Mayhap. I understand your point, but I admit I’m biased towards creativity and discovery. I tend to feel players benefit more from exploring different deck possibilities and learning for themselves how and why these may or may not improve the deck. But this is partly tied to the reason why I feel the game really needs to make additional information more transparent.


So what should a new player do if they lack all the required cards? And should we just close doors on those players who like to experiment and exercise their creativity? Not only that, but having a deck and knowing how to use it are different things, and being used to changing your own deck may make make changes in the meta less intimidating.

Plus, reaching a high rank in a few weeks with a single deck you won’t tweek once won’t teach you about what makes a deck work as well as trying for yourself, even if it delays your climbing.


There is no such thing as a “incorrect deck” there are only decks that are either well done or need improvement. If a player doesn’t know jack squat about how to combo or play smart then it won’t matter if they’re playing an S-rank deck versus their own deck, they’ll still be a newb making newbish plays. It’s fine if they take tips on what to include in their own decks, but they need to have experience actually playing a deck before they can even think of imitating the success that S-Rank players have.


If we’re going to go with that analogy, someone who maintains pianos for a living doesn’t necessarily have to know how to even play Twinkle Twinkle Little Star. It doesn’t teach deck composition; it teaches what goes in that one particular deck.

If you think new players are bad because they don’t know how to deckbuild or wield a deck properly, you are seeing probably less than half the picture.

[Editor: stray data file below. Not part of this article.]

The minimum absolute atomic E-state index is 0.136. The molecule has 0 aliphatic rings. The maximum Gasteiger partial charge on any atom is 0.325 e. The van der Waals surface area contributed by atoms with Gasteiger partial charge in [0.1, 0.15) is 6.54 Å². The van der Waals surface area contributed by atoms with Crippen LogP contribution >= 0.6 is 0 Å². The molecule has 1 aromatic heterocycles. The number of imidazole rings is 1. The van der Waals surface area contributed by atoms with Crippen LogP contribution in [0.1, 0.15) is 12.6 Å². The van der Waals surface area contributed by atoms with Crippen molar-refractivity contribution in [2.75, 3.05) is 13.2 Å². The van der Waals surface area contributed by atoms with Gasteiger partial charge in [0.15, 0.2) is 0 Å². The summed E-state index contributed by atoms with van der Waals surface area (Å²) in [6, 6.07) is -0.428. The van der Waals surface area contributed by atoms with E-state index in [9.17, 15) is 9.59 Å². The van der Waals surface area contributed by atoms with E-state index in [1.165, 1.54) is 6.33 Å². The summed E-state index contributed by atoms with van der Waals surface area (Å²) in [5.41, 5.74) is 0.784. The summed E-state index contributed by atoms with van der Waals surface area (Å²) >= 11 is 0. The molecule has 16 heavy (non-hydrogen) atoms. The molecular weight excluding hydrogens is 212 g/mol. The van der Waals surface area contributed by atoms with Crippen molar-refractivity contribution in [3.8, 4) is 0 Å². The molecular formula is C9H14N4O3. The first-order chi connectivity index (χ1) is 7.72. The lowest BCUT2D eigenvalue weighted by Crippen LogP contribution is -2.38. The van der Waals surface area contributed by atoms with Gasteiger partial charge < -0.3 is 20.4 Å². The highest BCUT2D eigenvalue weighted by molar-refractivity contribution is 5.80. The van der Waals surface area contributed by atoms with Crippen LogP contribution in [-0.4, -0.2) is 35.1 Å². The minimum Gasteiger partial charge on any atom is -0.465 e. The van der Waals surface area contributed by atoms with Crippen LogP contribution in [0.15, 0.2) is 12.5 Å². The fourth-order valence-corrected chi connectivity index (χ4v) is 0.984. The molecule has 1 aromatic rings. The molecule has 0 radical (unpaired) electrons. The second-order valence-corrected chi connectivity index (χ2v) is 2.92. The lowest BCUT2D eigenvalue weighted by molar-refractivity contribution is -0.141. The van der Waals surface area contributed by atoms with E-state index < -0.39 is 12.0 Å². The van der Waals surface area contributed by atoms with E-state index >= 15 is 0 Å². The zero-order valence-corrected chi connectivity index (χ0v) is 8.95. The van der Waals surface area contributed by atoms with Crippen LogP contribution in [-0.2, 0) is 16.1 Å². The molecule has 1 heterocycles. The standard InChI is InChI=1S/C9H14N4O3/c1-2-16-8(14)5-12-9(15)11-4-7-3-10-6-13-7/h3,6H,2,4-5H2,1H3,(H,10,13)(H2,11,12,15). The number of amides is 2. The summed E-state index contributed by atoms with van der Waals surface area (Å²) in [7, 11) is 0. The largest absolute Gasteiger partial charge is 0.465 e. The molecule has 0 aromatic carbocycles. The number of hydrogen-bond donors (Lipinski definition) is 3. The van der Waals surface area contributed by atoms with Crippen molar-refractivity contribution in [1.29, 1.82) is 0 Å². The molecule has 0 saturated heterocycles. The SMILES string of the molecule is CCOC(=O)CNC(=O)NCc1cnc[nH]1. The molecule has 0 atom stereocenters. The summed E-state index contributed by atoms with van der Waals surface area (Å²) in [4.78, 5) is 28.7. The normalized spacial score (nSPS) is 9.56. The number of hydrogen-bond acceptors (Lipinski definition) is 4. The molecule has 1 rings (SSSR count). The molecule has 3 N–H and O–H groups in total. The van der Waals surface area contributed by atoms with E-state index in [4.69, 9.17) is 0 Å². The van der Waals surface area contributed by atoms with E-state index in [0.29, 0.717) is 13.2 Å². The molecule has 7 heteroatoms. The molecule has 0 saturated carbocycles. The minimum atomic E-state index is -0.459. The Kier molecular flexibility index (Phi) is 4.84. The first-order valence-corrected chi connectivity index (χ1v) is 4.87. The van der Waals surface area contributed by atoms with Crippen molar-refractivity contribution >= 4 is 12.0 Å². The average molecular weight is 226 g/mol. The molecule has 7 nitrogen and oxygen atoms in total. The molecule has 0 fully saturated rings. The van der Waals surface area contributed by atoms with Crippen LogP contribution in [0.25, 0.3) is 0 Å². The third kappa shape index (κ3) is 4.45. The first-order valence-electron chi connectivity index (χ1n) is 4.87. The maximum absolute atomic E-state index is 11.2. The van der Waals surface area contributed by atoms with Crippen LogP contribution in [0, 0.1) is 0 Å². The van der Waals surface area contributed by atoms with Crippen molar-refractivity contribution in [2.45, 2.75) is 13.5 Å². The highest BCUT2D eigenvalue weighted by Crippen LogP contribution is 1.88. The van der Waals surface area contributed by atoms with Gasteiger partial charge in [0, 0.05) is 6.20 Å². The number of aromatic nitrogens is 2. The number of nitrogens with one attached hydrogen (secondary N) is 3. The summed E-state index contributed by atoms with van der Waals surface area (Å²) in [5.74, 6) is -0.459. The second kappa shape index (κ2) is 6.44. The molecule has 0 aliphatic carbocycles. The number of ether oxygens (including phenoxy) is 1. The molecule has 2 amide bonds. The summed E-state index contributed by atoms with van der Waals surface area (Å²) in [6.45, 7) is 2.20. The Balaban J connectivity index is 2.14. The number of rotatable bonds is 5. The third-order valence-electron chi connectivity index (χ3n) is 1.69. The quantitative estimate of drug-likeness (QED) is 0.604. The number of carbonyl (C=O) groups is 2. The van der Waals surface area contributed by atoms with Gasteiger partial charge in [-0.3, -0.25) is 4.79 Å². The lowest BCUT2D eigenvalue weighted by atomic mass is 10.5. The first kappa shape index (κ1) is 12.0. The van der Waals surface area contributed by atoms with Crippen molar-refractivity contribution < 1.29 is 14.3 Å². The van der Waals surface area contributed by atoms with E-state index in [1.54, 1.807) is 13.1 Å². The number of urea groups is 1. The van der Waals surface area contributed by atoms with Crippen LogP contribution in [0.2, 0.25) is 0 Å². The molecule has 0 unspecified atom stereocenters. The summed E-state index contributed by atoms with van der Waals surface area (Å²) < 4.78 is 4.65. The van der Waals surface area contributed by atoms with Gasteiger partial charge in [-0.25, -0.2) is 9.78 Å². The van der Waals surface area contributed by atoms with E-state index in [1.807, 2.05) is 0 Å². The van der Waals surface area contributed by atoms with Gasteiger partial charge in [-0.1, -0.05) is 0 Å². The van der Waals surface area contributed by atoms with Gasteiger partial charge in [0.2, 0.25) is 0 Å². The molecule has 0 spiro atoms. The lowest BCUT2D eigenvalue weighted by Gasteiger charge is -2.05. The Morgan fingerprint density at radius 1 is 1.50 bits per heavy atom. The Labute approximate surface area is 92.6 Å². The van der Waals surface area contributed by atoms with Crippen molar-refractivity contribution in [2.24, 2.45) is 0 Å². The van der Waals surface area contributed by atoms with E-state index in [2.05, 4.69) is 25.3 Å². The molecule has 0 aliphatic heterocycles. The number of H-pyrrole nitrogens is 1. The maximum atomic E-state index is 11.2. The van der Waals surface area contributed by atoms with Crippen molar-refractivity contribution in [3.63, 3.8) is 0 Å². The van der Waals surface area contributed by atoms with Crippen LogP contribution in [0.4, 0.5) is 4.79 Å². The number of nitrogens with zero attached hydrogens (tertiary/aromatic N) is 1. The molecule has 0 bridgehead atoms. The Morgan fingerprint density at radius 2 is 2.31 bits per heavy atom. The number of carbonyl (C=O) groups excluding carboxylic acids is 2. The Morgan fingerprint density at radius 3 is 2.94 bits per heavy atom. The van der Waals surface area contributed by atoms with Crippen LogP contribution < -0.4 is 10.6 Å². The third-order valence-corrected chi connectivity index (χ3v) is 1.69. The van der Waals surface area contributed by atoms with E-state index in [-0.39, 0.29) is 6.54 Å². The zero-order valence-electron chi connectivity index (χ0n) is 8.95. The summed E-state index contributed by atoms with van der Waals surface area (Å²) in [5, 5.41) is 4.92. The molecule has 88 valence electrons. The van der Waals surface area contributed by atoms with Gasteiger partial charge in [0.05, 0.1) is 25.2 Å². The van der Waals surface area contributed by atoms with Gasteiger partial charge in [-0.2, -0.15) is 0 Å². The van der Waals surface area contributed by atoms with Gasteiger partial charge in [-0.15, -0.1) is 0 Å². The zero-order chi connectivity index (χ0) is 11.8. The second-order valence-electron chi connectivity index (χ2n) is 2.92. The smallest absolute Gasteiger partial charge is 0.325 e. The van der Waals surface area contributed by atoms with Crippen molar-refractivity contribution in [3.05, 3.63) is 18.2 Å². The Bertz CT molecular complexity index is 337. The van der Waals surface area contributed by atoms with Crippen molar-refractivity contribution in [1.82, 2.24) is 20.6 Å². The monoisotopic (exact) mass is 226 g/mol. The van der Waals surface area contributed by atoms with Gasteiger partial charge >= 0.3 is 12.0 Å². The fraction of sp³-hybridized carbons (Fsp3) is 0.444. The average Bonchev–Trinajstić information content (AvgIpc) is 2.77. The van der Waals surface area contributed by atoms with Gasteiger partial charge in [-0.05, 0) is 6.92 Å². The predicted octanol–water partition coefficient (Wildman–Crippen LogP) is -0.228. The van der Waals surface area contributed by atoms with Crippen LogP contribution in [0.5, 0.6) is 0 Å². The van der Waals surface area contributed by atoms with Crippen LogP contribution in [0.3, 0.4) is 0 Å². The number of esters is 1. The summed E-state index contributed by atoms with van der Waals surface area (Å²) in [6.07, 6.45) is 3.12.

Playing well, and conversely playing poorly, involves plenty of concepts that we don’t really talk about when we talk about skill level. These concepts include things like controlling space, the dynamics of pressure, how best to spend resources, long-term decision making, et cetera. Sure, they’re part of the overall topic of skill level, or playstyle, or whatever you want to call it, but the times these things are actually discussed in-depth are few and far between.

None of these are taught by just using someone else’s deck, and if you think they are, you’re conflating the source of the knowledge with the trial-and-error inherent to learning something new.


It is extraordinarily rare for anyone to start composing music for an instrument before they have mastered playing it. That’s what people are saying here, all pedantic arguments aside – learn to play, then worry about deck building.

A new player is much better off netdecking and playing the deck exactly to learn the game than making modifications when they don’t know what they are doing. I can actually speak from personal experience in this – I was given a Faie aggro deck when I was learning, I made a couple of changes I thought would improve it, and was not doing well. When I asked for help I was told that I had removed essential cards that needed to be there for the deck to work.

Walk, then run. Playing is walking. Deck constrution is running. The advice to learn how to play with known-good decks is sound because it eliminates a variable so that if the player does poorly they know it is because of play and not deck design.



Okay, brief story time!

Once upon a time when I was a diamond 5 scrub, I wanted to make a Keeper Magmar deck. I saw two versions by two S-rankers. After playtesting, I decided to tweak it to my liking, even though I was advised against a couple of things by one of them.

I got into S-rank.

Of course, not everyone is as awesome as I am. giggles

Jokes aside, pure net decking doesn’t always work. You can’t pilot an excellent deck if you don’t understand the nature of it, and sometimes tweaking it may not necessarily improve it but might at least make it more intuitive for a player to use.

Copying a net deck EXACTLY has its merits, but one first has to know how the deck is meant to be piloted, whats a good opening hand for the deck, what you should be fishing for against certain matchups, etc etc.

Copying isn’t enough, you learn nothing from it. You learn a lot from discussing the deck (and of course testing it).